Patients were selected from a cohort of patients suspected of lung cancer and referred to the Department of Pulmonary Medicine, Aarhus University Hospital, Denmark between April 2011 and June 2015. For the original cohort the inclusion criteria were (I) age ≥18 years, (II) the patient had to sign a written informed consent. The only exclusion criterion was the presence of a current cancer. A total of 1,921 patients were included. At time of inclusion a blood sample was collected. If the diagnostic work-up led to a fine-needle aspiration (FNA), a small part of the diagnostic biopsy was obtained and further processed as described below in the RNA purification section. The cohort has been utilized for studies on the epidermal growth factor system, exosome analyses and comorbidity evaluations (29-34). In this present study, we retrospectively selected 80 patients with lung adenocarcinoma and 45 patients suspected of lung cancer, but diagnosed to be cancer-free. Patients were selected if matched pre-diagnostic blood and/or tissue were available. Patients with other cancer types (including other lung cancer subtypes) were excluded. Tumor biopsies, non-cancer biopsies and blood samples used for PBMC analysis for each patient was taken within a period of 14 days. To explore the prognostic value of clinical data and gene expression data from lung adenocarcinoma tumor tissue from the KMplot.com (35) (see methods) were employed. Patients were stratified by the median gene expression, cancer, stage and OS were employed as clinical endpoints.
RNA was purified using RNeasy mini kit (Qiagen, Hilden, Germany) on the QIACube instrument (Qiagen, Hilden, Germany) and eluted in 30 µL RNase-free water. One µg of RNA was used for cDNA synthesis using the iScript cDNA synthesis kit (Bio-Rad Hercules, CA, USA).
Fine needle biopsies were obtained by FNAs, endoscopic ultrasound FNA (EUS-FNA) and/or endobronchial ultrasound guided transbronchial needle aspiration (EBUS-TBNA). RNA was purified using RNeasy micro kit (Qiagen, Hilden, Germany) on the QIACube instrument (Qiagen, Hilden, Germany) and eluted in 14 µL RNase-free water. Seven µL of RNA was used for cDNA synthesis using the iScript cDNA synthesis kit (Bio-Rad Hercules, CA, USA).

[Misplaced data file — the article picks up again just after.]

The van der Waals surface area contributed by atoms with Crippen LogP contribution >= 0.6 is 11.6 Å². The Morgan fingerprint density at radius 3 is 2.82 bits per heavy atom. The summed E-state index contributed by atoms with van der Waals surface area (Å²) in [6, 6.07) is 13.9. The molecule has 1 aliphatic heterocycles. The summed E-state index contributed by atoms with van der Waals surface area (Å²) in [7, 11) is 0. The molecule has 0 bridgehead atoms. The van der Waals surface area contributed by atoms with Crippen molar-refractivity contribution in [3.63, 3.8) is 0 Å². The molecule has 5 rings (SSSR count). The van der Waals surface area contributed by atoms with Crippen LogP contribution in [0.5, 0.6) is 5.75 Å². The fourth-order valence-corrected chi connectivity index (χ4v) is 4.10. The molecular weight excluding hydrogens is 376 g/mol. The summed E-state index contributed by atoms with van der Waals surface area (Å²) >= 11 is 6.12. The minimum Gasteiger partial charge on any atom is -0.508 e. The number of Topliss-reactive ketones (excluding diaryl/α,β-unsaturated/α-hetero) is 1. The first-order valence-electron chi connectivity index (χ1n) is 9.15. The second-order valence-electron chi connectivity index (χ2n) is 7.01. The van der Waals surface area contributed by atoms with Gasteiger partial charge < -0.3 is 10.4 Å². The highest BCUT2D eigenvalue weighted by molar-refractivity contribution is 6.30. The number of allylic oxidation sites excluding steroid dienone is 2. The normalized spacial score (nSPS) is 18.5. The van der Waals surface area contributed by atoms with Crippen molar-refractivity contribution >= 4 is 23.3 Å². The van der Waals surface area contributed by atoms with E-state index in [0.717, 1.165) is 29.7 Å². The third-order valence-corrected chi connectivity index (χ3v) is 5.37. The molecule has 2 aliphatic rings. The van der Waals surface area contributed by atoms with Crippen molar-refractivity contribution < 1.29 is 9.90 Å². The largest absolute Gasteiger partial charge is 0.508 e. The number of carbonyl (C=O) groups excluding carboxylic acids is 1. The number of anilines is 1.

The PBMCs were isolated from a pre-diagnostic EDTA blood sample and stored at –80 °C until use. For RNA isolation, the PMBCs were transferred to 5 mL RNA protect (Qiagen, Hilden, Germany) and centrifuged for 5 min at 3,000 rcf. After removing the supernatant, 2 mL erythrocyte lysis buffer (Qiagen, Hilden, Germany) was added and left to incubate for 20 min on ice with frequent vortexing. The samples were centrifuged for 10 min at 4 °C and 400 rcf. The supernatant was removed, and the pellet dissolved in PBS and divided into two parts. The part for RNA was centrifuged, and the pellet dissolved in 350 µL RLT buffer and RNA purified using RNeasy mini kit and the QIAcube instrument. The RNA was eluted in 30 µL of RNase-free water. Two hundred ng RNA was used for cDNA synthesis using the iScript cDNA synthesis kit (Bio-Rad, Hercules, CA, USA).
Droplet digital polymerase chain reaction (ddPCR)
Gene expression was analyzed using ddPCR. Measurements were set up on the QX200 droplet digital PCR system (Bio-Rad Hercules, CA, USA) with commercially available Taqman assays (Thermo Fisher Scientific, Waltham, MA, USA): ACTB (Hs03023943_g1), STING/TMEM173 (Hs00736955_g1) IFI16 (Hs00986757_m1), cGAS/MB21D1 (Hs00403553_m1), IRF3 (Hs00155574_m1), TBK1 (Hs00179410_m1). Actin was used as reference gene based on prior analysis (36). Reactions contained 5 µL cDNA, 1 µL of each primer-probe mix, and 10 µL 2× ddPCR Supermix for probes and 3 µL H2O (Bio-Rad Hercules, CA, USA). For PBMCs and cell lines the cDNA concentration was adjusted to 0.2 ng/µL. The cycling steps for the ddPCR were as follows: 95 °C for 10 min, 40 cycles of 94 °C for 30 s, and 60 °C for 1 min, and finally 98 °C for 10 min. The ddPCR reactions were performed according to manufacturer’s recommendations, and all runs included positive and non-template controls which were used for setting the cut off values. Each sample was analyzed in triplicates. In order to pass the quality check, a minimum of 10,000 droplets was required across the triplicates and a maximum of 65% of the droplets were allowed to be positive to avoid saturation. Samples without ACTB signal was excluded from further analysis. The study was performed unblinded, but project numbers were used throughout the project and cancer status not implemented until the final analysis step.
All statistical tests and graphics were performed by Stata version 14 or GraphPad, Prism version 6. Medians are presented with range. Group comparisons was performed using the Mann-Whitney U test with a two-sided P value less than 0.05 regarded significant. Survival analyses were performed using the Kaplan-Meier method. Kaplan-Meier curves were generated using publicly available microarray datasets of human lung adenocarcinoma (35) (kmplot.com/analysis). Patients were divided according to the median expression of the target gene and by stage. The following probes were used for analysis: cGAS (MB21D1) 1559051_s_, STING(TMEM173) 224929_, IFI16 206332_s_, TBK1 218520_at, IRF3 202621_at.
Divergent cGAS-STING pathway functionality in NSCLC cell lines